by Dr. Lorin Bradbury
Question: My wife has been trying to get me to go to marriage counseling, and frankly, I am not comfortable because I don’t know what to expect. Also, I don’t want to get beat up. I fear the counselor will side with my wife and then it will be two to one. I’m interested in a description of what it might be like to go to marriage counseling.
Answer: Your anxiety is normal. Many men have expressed to me how they put off counseling for the very reasons you noted above. However, most find that they become comfortable quite quickly. Further, they generally find it quite interesting, and they look forward to coming back after their first session. They find the anxiety is in thinking about going to see a counselor they don’t know, rather than the actual counseling.
Also, I am quite sure the counselor will treat you with respect. It’s sometimes more anxiety producing when it is your spouse that makes the arrangements than if you were to make the appointment. The spouse not making the appointment often feels one down in the triad. However, counselors are trained not to take sides and an ethical counselor will be careful to remain neutral. That does not mean the counselor will not point out behaviors, such as defensiveness, criticism, and stonewalling that need correcting.
Each counselor is different and has different training. Some of the techniques I use are as follows:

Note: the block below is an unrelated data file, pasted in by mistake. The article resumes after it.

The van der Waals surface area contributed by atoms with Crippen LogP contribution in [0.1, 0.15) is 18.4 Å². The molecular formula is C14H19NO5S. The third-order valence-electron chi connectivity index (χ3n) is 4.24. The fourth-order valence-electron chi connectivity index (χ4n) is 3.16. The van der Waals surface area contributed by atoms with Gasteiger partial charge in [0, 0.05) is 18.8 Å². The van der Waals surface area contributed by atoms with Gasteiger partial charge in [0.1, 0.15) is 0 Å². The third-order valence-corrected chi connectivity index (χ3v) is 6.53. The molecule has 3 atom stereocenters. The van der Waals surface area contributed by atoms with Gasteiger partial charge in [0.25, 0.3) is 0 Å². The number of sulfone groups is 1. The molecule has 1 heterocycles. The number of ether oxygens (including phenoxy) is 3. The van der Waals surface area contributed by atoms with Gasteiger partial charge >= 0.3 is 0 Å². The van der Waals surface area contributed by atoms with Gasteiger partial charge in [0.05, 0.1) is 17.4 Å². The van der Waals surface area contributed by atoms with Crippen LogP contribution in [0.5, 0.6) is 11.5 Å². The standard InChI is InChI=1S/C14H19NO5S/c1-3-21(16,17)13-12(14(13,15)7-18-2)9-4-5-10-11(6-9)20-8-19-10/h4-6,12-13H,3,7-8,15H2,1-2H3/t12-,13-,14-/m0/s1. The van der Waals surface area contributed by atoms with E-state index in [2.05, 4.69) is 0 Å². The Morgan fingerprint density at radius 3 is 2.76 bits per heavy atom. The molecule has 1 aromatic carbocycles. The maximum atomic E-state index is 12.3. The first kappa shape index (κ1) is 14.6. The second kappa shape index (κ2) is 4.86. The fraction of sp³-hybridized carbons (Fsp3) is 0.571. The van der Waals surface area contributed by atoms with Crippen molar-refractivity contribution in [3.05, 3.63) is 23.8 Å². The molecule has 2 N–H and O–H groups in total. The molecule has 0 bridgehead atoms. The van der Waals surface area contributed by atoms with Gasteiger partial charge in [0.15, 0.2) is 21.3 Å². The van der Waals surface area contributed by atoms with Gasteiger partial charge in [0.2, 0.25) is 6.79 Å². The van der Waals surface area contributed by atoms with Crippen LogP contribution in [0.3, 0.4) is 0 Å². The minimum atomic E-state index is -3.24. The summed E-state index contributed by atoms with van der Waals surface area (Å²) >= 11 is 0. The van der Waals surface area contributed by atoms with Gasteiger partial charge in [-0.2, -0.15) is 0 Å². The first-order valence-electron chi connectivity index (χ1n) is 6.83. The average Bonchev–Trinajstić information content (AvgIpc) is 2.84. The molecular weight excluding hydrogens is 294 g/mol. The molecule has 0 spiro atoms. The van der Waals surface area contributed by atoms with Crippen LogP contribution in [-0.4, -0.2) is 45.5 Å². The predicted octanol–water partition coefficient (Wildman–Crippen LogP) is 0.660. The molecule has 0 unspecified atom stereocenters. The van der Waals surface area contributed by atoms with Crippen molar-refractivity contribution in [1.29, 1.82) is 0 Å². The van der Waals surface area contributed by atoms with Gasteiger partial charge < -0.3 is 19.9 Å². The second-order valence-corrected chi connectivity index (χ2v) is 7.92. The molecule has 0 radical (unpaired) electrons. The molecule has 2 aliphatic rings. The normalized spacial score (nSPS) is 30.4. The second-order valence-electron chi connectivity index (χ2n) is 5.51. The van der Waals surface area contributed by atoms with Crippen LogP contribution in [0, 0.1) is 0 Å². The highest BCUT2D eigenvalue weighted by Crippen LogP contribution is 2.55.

•Reflective Listening. The goal of this technique is to develop listening skills and the ability to summarize what the other person has just said. In doing so, you convey understanding.
•LUV Talk. This technique is similar to Reflective Listening, but the speaker expresses Feelings and Needs. LUV stands for Listen, Understand, and Validate. The listener summarizes and reflects understanding like in Reflective Listening.
•Love Languages. You will take a test, either a hard copy, or online, to determine your love language. It is hypothesized that there are five Love Languages—Gifts, Acts of Service, Quality Time, Touch, and Words of Affirmation. You will be given instruction in how to speak your spouse’s language.
•Four Horsemen of the Apocalypse. Dr. John Gottman and his colleagues have identified four behaviors that are very destructive to any relationship. These four behaviors are Defensiveness, Stonewalling, Criticism, and Contempt. Techniques will be provided for overcoming the Four Horsemen, such as Turning Toward and a Soft Start-up.
This is just a brief summary of what you might expect to find when you enter marriage counseling. I hope this is helpful.
Lorin L. Bradbury, Ph.D. is a licensed psychologist in private practice in Bethel. For appointments, he can be reached at 543-3266. If you have questions that you would like Dr. Bradbury to answer in the Delta Discovery, please send them to The Delta Discovery, P.O. Box 1028, Bethel, AK 99559, or e-mail them to [email protected]